Any fellow Baby Boomers out there remember the “Bozo the Clown Bop Bag?”
When I was a kid, Bozo was quite the rage. He was an inflatable, life-sized boxing toy. (Well, at that point, 4 feet in height was life sized!) Bozo’s base was filled with sand, and both his nose and hair were squeaky. You could punch smiling Bozo with all your might, and down he would go. And voila, within seconds, he would bounce right back up! Still smiling.
Have you heard the term “resilience” bandied about recently? The term is often used to denote emotional strength and the ability to bounce back after difficult life experiences. Psychology Today defines resilience this way: “Resilience is that ineffable quality that allows some people to be knocked down by life and come back stronger than ever. Rather than letting failure overcome them and drain their resolve, they find a way to rise from the ashes.”
When I think of what it means to be resilient, I immediately think of good ‘ole Bozo. And as I’ve gone through difficult life circumstances of my own, I’ve wished I could bounce back as quickly as that lovable, inflatable clown.
Is resilience genetic? Are some born with it and others not? In my humble opinion, NO! It’s a character quality that each of us can develop, and it all starts with personal resolve.
Clearly, some parents are better at building resilience in their children than others. Rescuing a child from their mistakes does not build resilience. Neither does a life of complete ease, where work is not required to earn results. Those parenting styles merely build a sense of entitlement.
As adults, no matter how well we’ve been raised, difficult circumstances can hit us full force. Experiences like the onset of disease, the death or betrayal of a spouse, addiction of family members, random acts of violence and economic downturns can knock us down emotionally and physically.
The million dollar question is this: how do we respond? Do we wallow in self-pity, blaming others and assuming the role of a victim, reciting every chorus of “Woe is Me?” Or do we choose the road of resilience?
I’m not a psychologist, but I feel as though I’ve earned a “PhD in life” over the last decade. And here are some of the lessons I have learned about resilience:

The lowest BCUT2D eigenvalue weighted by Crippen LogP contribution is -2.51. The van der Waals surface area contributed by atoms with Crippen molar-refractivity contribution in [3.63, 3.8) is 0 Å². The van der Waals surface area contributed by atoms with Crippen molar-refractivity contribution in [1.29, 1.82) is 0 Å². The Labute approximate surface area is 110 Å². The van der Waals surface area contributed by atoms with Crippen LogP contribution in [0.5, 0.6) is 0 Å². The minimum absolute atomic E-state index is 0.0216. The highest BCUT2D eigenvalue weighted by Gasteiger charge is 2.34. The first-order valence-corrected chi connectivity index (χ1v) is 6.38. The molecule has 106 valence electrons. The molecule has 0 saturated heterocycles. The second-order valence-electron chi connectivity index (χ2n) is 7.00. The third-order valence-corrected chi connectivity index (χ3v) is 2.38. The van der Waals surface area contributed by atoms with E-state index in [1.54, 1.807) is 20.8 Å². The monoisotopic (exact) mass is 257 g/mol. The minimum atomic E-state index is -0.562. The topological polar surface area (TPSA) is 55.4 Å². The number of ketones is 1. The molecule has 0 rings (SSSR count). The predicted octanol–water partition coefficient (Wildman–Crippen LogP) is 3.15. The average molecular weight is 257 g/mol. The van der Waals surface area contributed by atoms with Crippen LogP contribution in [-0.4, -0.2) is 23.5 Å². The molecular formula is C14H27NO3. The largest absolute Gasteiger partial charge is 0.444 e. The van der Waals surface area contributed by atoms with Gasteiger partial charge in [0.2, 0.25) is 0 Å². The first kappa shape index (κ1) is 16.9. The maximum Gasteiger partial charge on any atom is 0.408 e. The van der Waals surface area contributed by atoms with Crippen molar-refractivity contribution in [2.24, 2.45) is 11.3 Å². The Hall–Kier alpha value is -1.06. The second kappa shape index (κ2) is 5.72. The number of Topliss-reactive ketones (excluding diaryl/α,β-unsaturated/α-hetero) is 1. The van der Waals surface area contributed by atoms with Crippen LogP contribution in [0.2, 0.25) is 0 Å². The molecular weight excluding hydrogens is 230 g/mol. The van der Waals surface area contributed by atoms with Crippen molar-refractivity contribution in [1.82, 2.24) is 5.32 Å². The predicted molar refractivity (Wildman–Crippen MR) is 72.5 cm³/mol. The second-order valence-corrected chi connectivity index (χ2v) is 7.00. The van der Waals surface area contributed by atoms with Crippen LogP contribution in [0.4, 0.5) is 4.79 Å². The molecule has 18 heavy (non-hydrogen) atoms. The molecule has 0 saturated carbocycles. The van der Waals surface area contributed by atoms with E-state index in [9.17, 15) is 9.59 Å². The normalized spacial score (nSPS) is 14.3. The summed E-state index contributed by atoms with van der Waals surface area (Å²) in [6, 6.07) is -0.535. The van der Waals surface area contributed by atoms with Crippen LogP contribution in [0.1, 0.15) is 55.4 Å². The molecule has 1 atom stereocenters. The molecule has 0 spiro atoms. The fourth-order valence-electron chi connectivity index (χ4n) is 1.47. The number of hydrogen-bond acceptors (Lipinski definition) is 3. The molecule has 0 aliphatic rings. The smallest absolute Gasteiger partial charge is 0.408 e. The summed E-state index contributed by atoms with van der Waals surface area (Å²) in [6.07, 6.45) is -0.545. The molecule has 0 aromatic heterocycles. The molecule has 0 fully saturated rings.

-Resilience does not mean denial. It doesn’t mean pretending that painful experiences didn’t happen.
-Resilience does not negate the importance of grieving. When a huge loss or heartbreak has occurred, it is vital to allow yourself to experience the stages of grief.
-Resilience begins with a choice. It requires having a goal of thriving once again in life and in believing that, with God’s help, it is possible. I remember these verses: “I place before you Life and Death, Blessing and Curse. Choose life so that you and your children will live. And love God, your God, listening obediently to him, firmly embracing him.” Deuteronomy 30:19-20 MSG
-An attitude of gratitude is a key nutrient for developing resilience. No matter how deep the valley, there are always reasons to be grateful. And focusing daily on the good things in life, no matter how small, helps you to spring back. As it says in Philippians 4:8 “You’ll do best by filling your minds and meditating on things true, noble, reputable, authentic, compelling, gracious – the best, not the worst; the beautiful, not the ugly; things to praise, not things to curse.” (MSG)
-Keep your sense of humor. That is another key nutrient for building resilience. Even on the darkest of days, look for reasons to laugh. Maybe it’s just me, but I often seem to find reasons to laugh…at myself!
-Allow supportive, encouraging friends to help. When I have felt discouraged or overwhelmed, I can count on wise and loving friends to “pour courage” into me. Don’t dismiss the helpful words that people share with you. Savor them. Meditate on them.
-Celebrate your small victories. One nugget shared by Sheryl Sandberg as she recovered from her husband’s sudden death: keep a list each night of two or three things you did well that day. Maybe it was just getting dressed or going for a walk. Be your own cheering squad. Rejoice over every baby step of progress.
-Most essential: clinging to faith in a loving God who will never let go. Even when I may not feel strong, I know that as a Christian, I have the indwelling Holy Spirit. And when I am weak, He is strong. His grace is sufficient. His power is made perfect in my weakness. (2 Corinthians 12:9)
Resilience is something that each of us can develop. No matter where you find yourself in life, no matter how old, no matter how many mistakes you have made, no matter what has happened, you CAN bounce back. Say “YES” today and get on the road to resilience. Will you immediately bounce back like Bozo? No. But baby step by baby step, you can choose life and choose to thrive for the remainder of your days!
Keep smiling, Friends!
“Let us not be surprised when we have to face difficulties When the wind blows hard on a tree, the roots stretch and grow the stronger, let it be so with us. Let us not be weaklings, yielding to every wind that blows, but strong in spirit to resist.”
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